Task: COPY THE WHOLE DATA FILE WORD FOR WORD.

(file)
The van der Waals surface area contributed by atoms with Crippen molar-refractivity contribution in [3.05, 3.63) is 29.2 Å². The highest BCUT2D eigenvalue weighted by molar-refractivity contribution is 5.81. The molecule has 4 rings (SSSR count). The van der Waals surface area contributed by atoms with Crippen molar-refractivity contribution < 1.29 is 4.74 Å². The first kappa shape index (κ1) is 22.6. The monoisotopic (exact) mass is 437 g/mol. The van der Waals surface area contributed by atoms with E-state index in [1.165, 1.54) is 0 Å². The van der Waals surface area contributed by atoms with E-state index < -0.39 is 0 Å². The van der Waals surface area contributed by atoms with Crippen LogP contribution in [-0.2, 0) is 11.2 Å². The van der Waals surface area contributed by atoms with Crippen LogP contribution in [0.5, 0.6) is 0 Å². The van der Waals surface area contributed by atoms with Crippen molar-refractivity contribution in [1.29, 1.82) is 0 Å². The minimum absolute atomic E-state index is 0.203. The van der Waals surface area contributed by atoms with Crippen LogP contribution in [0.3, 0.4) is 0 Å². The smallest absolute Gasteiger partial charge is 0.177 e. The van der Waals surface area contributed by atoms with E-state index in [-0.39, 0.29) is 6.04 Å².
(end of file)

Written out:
The van der Waals surface area contributed by atoms with Crippen molar-refractivity contribution in [3.05, 3.63) is 29.2 Å². The highest BCUT2D eigenvalue weighted by molar-refractivity contribution is 5.81. The molecule has 4 rings (SSSR count). The van der Waals surface area contributed by atoms with Crippen molar-refractivity contribution < 1.29 is 4.74 Å². The first kappa shape index (κ1) is 22.6. The monoisotopic (exact) mass is 437 g/mol. The van der Waals surface area contributed by atoms with E-state index in [1.165, 1.54) is 0 Å². The van der Waals surface area contributed by atoms with E-state index < -0.39 is 0 Å². The van der Waals surface area contributed by atoms with Crippen LogP contribution in [-0.2, 0) is 11.2 Å². The van der Waals surface area contributed by atoms with Crippen LogP contribution in [0.5, 0.6) is 0 Å². The van der Waals surface area contributed by atoms with Crippen molar-refractivity contribution in [1.29, 1.82) is 0 Å². The minimum absolute atomic E-state index is 0.203. The van der Waals surface area contributed by atoms with Crippen LogP contribution in [0.3, 0.4) is 0 Å². The smallest absolute Gasteiger partial charge is 0.177 e. The van der Waals surface area contributed by atoms with E-state index in [-0.39, 0.29) is 6.04 Å².